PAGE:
4:45 - 5 p.m.
Casting and Use of Non-Conventional Aluminum Alloys

Weiss

 

 

 

Dave Weiss
Eck Industries Inc., Manitowoc, WI

Of the hundreds of aluminum alloy variations developed every year, very few see even limited commercial applications. The hurdles to commercialization are many at both foundries and their customers. This presentation looks at four aluminum alloys: 206, low silicon 357, Al-Ce alloys, and aluminum-based composites and explores the techno-economic factors that need to be addressed for there to be success in the foundry and acceptance by the customer. All these alloys can be cast with standard foundry practices, if implemented rigorously. Customer acceptance provide a new set of challenges. Suggestions for overcoming those challenges will be discussed.

5 p.m.
Day One Concludes
Wednesday, June 15, 2022
Business Issues

Session Chair:
Luke Schimmel
Fairbanks Morse Engine, Beloit, WI

8 - 9:15 a.m.
Panel: Casting Users

Irene

 

 

 

Panelists:
Irene Henderson
Fairbanks Morse Engine, Beloit, WI

Tony Lindert
Oshkosh Corporation, Oshkosh, WI

Thomas Boone
General Motors, Pontiac, MI

Russ Cochran
Boeing Company, St. Louis, MO

9:15 - 10:30 a.m.
How the Global Supply Chain is Transforming

Dennis

 

 

 

Dennis Unkovic
Meyer, Unkovic & Scott LLP, Pittsburgh, PA

The global supply chain is fracturing, and it will never be “normal” again. The real reasons causing this radical shift and what to expect in the future are the focus of this presentation. The speaker -- Dennis Unkovic – is the author of Transforming the Global Supply Chain –Cyber Warfare, Technology & Politics (October, 2021).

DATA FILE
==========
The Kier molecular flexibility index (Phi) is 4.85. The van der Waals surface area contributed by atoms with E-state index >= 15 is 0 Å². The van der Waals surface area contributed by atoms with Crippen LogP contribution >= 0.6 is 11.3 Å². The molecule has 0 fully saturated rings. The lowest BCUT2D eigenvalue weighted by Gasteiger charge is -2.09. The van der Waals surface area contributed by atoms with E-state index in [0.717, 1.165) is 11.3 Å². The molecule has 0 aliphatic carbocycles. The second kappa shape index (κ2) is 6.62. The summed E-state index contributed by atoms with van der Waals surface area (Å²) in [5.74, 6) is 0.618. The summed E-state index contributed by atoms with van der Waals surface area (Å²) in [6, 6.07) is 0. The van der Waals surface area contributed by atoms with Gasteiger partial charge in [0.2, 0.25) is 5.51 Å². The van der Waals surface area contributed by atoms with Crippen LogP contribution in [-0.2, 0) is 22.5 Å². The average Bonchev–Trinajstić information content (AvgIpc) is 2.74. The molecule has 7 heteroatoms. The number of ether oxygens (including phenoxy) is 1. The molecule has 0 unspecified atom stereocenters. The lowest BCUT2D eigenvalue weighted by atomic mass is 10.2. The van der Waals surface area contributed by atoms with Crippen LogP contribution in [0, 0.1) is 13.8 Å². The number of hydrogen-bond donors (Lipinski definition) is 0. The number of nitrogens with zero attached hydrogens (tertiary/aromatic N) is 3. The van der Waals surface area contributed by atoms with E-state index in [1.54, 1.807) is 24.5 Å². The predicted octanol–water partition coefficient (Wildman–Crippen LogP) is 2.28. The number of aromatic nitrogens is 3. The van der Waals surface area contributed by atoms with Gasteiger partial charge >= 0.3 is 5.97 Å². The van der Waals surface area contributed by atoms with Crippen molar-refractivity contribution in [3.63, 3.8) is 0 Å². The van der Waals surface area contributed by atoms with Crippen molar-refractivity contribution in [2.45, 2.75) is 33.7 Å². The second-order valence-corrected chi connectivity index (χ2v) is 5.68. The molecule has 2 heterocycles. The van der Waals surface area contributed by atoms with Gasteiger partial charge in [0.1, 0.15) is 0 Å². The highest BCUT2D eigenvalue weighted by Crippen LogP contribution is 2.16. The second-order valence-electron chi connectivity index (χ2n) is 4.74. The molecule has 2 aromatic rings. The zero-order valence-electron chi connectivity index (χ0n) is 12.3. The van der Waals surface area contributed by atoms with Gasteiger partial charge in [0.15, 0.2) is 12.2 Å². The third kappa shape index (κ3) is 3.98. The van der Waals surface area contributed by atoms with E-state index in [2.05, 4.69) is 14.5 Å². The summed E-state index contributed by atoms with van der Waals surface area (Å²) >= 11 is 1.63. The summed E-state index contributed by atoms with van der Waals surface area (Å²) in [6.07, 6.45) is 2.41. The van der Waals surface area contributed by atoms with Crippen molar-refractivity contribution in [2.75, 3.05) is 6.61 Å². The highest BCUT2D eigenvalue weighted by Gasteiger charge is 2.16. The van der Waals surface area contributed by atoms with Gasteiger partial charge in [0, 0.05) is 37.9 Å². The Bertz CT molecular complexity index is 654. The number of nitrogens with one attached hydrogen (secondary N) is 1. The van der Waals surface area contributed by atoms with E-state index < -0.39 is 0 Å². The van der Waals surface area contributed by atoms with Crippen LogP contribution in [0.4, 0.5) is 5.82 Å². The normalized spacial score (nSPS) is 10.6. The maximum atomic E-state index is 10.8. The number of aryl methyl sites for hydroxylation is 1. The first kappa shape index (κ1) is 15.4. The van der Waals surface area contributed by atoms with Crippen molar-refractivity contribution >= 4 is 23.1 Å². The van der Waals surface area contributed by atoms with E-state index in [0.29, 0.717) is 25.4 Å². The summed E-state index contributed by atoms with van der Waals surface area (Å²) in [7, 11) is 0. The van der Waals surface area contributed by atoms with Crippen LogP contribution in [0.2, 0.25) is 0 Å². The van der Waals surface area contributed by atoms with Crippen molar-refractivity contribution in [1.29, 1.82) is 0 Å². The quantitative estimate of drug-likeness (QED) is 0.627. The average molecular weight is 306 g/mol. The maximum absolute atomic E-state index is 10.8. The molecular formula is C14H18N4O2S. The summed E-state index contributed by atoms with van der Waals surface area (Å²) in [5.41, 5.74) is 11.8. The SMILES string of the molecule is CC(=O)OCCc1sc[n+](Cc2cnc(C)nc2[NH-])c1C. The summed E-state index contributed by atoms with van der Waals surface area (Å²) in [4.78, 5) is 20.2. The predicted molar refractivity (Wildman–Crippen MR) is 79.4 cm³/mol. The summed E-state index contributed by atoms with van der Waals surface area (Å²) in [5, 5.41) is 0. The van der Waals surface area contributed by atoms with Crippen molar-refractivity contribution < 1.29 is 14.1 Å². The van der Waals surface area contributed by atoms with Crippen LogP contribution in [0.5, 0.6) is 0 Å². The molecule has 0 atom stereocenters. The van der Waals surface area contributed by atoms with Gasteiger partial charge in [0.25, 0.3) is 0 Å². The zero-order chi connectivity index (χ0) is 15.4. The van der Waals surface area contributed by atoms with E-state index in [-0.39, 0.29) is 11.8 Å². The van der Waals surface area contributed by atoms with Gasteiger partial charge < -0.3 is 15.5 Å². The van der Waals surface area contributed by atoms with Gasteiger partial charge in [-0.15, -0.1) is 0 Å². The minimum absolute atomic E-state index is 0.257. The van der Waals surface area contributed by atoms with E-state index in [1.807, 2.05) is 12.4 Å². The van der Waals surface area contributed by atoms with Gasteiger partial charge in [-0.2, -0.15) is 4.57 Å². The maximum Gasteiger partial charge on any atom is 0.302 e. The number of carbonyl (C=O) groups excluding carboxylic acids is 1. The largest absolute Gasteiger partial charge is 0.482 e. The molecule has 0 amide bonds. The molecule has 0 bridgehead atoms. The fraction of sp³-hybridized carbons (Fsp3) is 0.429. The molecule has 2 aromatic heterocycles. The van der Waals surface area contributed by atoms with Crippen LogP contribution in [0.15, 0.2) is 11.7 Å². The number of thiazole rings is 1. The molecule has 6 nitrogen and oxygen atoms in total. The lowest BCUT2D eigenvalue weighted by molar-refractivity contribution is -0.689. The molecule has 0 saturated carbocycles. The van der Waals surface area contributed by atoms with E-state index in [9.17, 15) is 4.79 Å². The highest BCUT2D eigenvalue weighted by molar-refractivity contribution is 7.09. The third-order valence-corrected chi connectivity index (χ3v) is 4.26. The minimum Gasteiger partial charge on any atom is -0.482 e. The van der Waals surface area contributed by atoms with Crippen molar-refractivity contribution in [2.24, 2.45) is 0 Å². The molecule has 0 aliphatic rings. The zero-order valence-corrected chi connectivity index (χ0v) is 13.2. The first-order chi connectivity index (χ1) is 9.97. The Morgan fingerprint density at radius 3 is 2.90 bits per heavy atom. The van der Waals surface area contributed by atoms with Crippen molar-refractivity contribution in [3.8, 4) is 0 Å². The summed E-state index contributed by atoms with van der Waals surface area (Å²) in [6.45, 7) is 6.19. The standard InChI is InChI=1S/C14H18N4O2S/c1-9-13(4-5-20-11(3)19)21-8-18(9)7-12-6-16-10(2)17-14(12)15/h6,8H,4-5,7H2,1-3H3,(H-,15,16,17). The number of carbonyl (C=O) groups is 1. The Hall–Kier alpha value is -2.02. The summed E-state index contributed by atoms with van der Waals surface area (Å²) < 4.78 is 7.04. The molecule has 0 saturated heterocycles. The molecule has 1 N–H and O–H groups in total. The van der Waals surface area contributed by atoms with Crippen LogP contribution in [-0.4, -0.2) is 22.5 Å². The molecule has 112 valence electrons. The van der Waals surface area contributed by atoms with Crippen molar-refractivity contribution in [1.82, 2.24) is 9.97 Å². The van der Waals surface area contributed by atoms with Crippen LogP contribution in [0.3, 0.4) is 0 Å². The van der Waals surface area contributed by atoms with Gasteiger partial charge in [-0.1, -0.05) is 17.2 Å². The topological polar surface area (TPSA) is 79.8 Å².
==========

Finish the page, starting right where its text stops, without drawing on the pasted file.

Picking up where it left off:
10:30 - 10:45 a.m.
Break
Die Heating & Cooling Technologies

Weiss

 

 

 

Session Chair:
David Weiss
Eck Industries, Inc., Manitowoc, WI

 

10:45 - 11:15 a.m.
Thermal Management during Solidification

Dirancarl

 

 

 

Diran Apelian, Carl Soderhjelm, and Cheolmin Ahn
ACRC, University of California, Irvine, CA
Sean Roorda
ATEK Corp., New Hampton, IA

Heat removal is the key controlling variable during solidification; the thermal property of the mold is pivotal. For batch processes, such as in sand casting, heat removal is controlled by removing the heat in designated locations using inserted chills. In cyclic processes we face a paradox: we need to remove the heat from the melt at a rapid rate to ensure solidification, but we also need to have the die to be heated for the next cycle. tooling is the limiting step in enabling us to control the solidification process. We have investigated thermal management in both permanent mold and die casting processes. In this presentation the principles of thermal management will be reviewed followed by specific design approaches and novel technologies to control heat removal during the solidification process.

11:15 - 11:45 a.m.
Conformal Cooling of Permanent Molds: Opportunities and Challenges

Dirancarl

 

 

 

Diran Apelian and Carl Soderhjelm
ACRC, University of California, Irvine, CA